Longtime Washington Post reporter and editor Robert Pierre, a 1990 graduate of the Manship School, has amassed more than 20 years journalism experience and is now president of his own marketing and public relations company, Bald Cypress Media Group, based in Washington, D.C.
Pierre served as the first black editor-in-chief of The Daily Reveille while at the Manship School. After graduation, he was hired as a staff writer for The Times Picayune, and by 1993, Pierre became a reporter at The Washington Post.
Pierre was a part of the team of Post reporters who won the Pulitzer Prize for breaking news coverage of the Virginia Tech shooting massacre in 2007. He was also a key collaborator and writer of the series “Being a Black Man: At the Corner of Progress and Peril,” and he co-authored “A Day Late and a Dollar Short: High Hopes and Deferred Dreams in Obama’s ‘Post-Racial’ America.”
Before leaving the Post in 2012, Pierre headed an internal startup, The Root DC, which is an online extension of The Root and the Post’s local staff covering the black community. Pierre has taught journalism courses at Dillard University in New Orleans and Howard University in D.C. He is a longtime member of the National Association of Black Journalists and the Washington Center for Politics and Journalism.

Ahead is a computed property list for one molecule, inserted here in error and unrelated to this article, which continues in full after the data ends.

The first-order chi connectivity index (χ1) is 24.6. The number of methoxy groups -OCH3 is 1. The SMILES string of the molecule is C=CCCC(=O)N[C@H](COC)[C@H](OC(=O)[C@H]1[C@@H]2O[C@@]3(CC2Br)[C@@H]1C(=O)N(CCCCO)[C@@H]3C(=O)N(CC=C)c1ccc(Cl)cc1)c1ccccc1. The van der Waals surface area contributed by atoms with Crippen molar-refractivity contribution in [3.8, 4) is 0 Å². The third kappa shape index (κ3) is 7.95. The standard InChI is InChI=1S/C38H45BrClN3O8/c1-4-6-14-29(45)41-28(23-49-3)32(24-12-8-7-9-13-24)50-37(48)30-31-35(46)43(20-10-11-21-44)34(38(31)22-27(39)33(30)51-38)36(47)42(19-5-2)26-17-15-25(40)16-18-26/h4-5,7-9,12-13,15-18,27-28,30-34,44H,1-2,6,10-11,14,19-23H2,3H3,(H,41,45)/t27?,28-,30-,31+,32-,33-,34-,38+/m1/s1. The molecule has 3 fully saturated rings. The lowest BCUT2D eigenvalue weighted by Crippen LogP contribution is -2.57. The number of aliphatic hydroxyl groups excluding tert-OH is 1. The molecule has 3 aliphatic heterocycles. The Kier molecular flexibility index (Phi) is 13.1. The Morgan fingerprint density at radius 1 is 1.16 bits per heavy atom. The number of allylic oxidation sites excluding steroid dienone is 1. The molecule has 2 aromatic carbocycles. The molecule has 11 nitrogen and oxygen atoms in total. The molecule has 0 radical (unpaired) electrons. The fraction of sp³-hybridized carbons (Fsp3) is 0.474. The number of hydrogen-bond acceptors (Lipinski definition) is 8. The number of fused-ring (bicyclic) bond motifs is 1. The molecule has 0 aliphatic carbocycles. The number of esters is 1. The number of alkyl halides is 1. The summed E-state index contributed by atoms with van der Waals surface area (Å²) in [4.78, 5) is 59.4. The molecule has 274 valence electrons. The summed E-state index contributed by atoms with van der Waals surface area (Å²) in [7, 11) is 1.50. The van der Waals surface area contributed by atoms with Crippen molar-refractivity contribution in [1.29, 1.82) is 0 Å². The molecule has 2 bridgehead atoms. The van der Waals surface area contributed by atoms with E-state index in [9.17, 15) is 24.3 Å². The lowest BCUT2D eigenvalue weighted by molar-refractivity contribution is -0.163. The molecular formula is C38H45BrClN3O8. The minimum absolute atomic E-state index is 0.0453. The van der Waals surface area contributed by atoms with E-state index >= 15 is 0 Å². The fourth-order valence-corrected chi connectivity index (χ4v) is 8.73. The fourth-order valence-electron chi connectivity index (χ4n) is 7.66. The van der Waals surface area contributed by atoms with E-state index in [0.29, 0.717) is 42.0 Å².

In a perfect world, Pierre says, there would be no need for Black History Month or minority journalism organizations because the depth of all our stories would already be displayed and integrated into the American narrative. But, in reality, stories of different cultures, races and genders are often obscured, dismissed or misconstrued by so-called mainstream media.
“Take Black History Month, there are stories told and surfaced every February that most people, including African Americans, would never hear if not for a month devoted to telling those stories,” Pierre says. “Those are not just stories about civil rights and race and slavery but stories of the humanity of people whose lives were, and are, rich. They love their families. They root for their children. They like to sing, dance, shout and skateboard. They read books. They love. They grieve. And when they’re tired, they sleep.”
“To the extent that the people who are telling stories and teaching our storytellers come from varied racial, economic, religious and geographic backgrounds, it should make it easier for us to remember this about people, no matter the color of their skin.”
The Manship School is in “the ranks of the country’s strongest programs,” according to a team of outside experts.